June 12 (Bloomberg) -- The New York Rangers’ slim Stanley Cup chances hung on the pads of Henrik Lundqvist last night. As he has in every must-win home playoff game since 2008, the All-Star goaltender delivered.
Lundqvist made 40 saves, including 15 in the third period, as the Rangers stayed alive in the postseason with a 2-1 victory against the Los Angeles Kings at Madison Square Garden. It’s the first step in New York’s attempt to become the second team in National Hockey League history to win a Stanley Cup after trailing 3-0 in the finals.
The Rangers have now won eight consecutive home playoff games when facing elimination dating back to 2008, an NHL record. Lundqvist has allowed multiple goals in just one of those games.
“When everything is on the line, you just have to challenge yourself the right way, as a team and personally,” Lundqvist said after the game. “One mistake and your season is over. You’re definitely aware of that. It’s tough and it’s fun.”
The series now shifts to Los Angeles for Game 5 tomorrow night. If the Rangers win, they will host Game 6 on June 16.
While winning the series will do little to affect the bottom line for Madison Square Garden Co., which owns the team, there is financial incentive to the Rangers winning one more game. That means the series would return to MSG, where home playoff dates generate about $3 million in revenue and $1 million in operating profit for the company.
The Rangers opened the scoring seven minutes, 25 seconds into the game, when Benoit Pouliot redirected a shot from defenseman John Moore. At 6:27 of the second period, forward Martin St. Louis slapped home a bouncing puck that had slid behind Kings goalie Jonathan Quick to make it 2-0.
“We’ve had two-goal leads a few times in this series. We had one tonight and we managed to hold on” Rangers forward Dominic Moore said. “Hopefully, it’s something we can build on as well.”
The Kings had plenty of chances, firing 41 shots on Lundqvist. One, which beat the Rangers goaltender with less than two minutes remaining in the third period, slid to a stop prior to crossing the goal line.
“Thank God for soft ice down there,” Rangers coach Alain Vigneault said after the game.
The Toronto Maple Leafs in 1942 are the only team to rally from a 3-0 series deficit in the finals to win the Stanley Cup. Heavily favored entering the finals, the Maple Leafs won 4-3 in Game 4. After Canadiens coach Jack Adams was suspended indefinitely for punching a referee, Toronto outscored Montreal 15-4 over the final three games.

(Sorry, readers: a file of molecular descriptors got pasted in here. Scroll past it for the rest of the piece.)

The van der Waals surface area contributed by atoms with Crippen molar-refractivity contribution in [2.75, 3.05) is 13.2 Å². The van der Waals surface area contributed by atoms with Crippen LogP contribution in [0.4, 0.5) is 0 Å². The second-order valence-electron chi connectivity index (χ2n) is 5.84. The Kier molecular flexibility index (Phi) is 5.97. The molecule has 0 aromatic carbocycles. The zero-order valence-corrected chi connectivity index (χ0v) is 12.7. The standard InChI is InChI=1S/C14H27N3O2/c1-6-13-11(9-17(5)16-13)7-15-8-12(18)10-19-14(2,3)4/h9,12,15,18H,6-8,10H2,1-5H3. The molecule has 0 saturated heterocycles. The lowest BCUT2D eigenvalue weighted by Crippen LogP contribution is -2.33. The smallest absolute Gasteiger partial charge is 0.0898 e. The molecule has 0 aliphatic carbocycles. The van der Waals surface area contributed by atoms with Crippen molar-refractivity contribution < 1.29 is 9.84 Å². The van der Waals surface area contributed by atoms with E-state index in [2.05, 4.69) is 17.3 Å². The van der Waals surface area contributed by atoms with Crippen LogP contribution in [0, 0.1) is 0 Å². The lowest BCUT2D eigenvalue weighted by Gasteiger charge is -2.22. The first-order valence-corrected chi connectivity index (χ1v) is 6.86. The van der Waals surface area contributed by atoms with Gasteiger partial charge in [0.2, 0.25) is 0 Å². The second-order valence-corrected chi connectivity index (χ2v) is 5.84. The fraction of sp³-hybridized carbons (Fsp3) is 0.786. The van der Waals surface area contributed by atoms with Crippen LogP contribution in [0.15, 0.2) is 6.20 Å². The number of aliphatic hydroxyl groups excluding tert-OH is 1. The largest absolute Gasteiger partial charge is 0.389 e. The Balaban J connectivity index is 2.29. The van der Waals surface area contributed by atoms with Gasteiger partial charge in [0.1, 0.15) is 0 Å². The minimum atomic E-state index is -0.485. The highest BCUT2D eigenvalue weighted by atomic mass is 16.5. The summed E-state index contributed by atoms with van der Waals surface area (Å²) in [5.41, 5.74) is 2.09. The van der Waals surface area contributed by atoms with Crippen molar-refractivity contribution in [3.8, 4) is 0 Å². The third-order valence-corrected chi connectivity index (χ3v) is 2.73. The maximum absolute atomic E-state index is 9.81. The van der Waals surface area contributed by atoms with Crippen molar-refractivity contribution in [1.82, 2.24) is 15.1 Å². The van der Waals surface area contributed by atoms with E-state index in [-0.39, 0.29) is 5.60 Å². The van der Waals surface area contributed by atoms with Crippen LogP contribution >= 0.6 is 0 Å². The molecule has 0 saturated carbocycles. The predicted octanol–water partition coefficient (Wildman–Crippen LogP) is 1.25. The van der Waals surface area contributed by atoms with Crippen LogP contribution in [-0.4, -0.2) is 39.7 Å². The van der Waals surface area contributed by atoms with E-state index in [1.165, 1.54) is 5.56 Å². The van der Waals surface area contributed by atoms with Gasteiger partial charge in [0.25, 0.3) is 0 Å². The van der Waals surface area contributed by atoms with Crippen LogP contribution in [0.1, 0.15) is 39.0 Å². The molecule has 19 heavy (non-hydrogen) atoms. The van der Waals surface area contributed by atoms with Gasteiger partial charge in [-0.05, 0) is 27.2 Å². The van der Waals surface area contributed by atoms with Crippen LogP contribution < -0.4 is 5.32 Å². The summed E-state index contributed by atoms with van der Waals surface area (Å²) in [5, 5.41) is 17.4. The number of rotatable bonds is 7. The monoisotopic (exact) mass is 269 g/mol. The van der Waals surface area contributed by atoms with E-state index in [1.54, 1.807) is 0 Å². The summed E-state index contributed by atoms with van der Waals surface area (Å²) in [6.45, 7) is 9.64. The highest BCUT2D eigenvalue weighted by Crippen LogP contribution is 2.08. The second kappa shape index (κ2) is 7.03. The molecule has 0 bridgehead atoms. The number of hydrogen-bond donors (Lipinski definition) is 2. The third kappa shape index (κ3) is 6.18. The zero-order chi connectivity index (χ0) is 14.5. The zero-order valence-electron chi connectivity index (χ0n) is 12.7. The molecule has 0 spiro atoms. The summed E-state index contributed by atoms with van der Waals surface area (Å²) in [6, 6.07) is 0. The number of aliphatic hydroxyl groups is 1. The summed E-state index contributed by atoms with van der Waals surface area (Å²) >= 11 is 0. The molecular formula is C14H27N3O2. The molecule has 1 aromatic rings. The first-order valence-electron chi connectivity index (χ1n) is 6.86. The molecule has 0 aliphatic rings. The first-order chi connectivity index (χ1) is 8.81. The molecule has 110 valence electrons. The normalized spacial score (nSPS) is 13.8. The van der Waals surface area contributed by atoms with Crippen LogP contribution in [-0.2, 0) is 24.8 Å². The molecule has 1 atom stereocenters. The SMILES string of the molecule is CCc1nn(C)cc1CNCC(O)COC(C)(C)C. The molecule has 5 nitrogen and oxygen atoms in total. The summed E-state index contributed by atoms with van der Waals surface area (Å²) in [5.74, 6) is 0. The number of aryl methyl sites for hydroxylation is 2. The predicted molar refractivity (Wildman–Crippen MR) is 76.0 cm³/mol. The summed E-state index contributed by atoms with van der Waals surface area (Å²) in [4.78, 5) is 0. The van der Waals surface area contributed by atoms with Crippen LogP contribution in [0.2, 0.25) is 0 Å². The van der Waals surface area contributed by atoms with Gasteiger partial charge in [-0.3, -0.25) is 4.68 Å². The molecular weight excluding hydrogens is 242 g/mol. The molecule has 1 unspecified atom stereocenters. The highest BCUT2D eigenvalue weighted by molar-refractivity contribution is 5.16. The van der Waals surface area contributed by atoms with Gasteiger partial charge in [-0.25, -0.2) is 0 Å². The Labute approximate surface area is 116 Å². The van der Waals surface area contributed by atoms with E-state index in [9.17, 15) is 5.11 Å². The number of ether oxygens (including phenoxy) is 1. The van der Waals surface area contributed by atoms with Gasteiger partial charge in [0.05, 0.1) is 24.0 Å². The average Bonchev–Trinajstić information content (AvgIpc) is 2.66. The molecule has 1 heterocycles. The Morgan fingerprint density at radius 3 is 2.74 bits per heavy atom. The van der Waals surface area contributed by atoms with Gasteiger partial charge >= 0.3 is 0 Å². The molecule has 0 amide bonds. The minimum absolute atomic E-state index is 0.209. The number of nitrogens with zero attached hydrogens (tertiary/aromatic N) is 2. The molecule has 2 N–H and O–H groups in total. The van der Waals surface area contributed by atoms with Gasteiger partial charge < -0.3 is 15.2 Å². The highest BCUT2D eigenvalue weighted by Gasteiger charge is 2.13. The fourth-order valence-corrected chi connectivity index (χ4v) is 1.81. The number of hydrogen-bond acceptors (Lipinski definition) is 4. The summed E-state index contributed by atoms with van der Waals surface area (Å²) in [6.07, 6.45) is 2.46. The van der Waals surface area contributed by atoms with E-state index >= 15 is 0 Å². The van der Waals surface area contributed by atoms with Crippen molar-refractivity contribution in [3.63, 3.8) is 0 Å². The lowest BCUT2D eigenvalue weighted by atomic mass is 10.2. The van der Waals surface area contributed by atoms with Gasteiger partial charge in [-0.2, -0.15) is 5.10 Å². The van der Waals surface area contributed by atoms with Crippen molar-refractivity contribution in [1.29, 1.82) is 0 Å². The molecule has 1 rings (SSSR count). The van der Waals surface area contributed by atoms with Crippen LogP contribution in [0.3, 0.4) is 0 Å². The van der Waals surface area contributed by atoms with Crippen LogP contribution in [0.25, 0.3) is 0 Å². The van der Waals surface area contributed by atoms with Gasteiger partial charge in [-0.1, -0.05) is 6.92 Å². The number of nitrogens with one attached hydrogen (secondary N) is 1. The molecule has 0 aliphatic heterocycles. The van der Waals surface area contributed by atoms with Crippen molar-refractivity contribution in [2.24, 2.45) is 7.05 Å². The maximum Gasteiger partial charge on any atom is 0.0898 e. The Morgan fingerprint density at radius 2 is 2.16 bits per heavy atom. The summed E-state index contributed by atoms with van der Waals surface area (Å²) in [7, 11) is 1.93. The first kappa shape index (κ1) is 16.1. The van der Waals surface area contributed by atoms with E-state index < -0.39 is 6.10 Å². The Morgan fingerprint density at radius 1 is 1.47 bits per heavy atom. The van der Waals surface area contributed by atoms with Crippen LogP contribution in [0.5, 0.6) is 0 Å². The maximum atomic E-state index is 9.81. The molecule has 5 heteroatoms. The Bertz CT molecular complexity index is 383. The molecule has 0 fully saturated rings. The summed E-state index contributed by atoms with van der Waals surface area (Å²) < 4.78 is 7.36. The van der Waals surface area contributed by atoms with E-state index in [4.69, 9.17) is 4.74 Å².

Three other teams have overcome a 3-0 deficit in playoff series, including this year’s Kings -- who lost the first three games of their opening-round series against the San Jose Sharks. That’s four wins by the 177 NHL teams that have trailed 3-0 in a best-of seven series -- a 2.3 percent success rate.
The numbers are equally grim in other sports. One of 33 Major League Baseball teams has accomplished the comeback -- the 2004 Boston Red Sox against the New York Yankees -- and none of the 110 National Basketball Association teams to go down 3-0 has rallied to win the series.
“Down three, you just have to take it one at a time,” Rangers forward Rick Nash said. “Now we’ll start to focus on the next one in L.A.”
The Rangers reiterated throughout the first three games that they didn’t think they’d played poorly. The team can draw on the fact that it won five consecutive games earlier this postseason, a run that stretched from the final three games of a second-round series against Pittsburgh through the first two games against Montreal in the Eastern Conference finals.
The Kings outshot the Rangers 41-19 last night in their bid to become the first team in 16 years to sweep the Stanley Cup finals. Lundqvist said his team was motivated by avoiding that fate on home ice.
“Just the thought of it makes me sick,” he said. “The goal now is to see it through to a Game 7.”
To contact the reporter on this story: Eben Novy-Williams in New York at email@example.com
To contact the editors responsible for this story: Michael Sillup at firstname.lastname@example.org Rob Gloster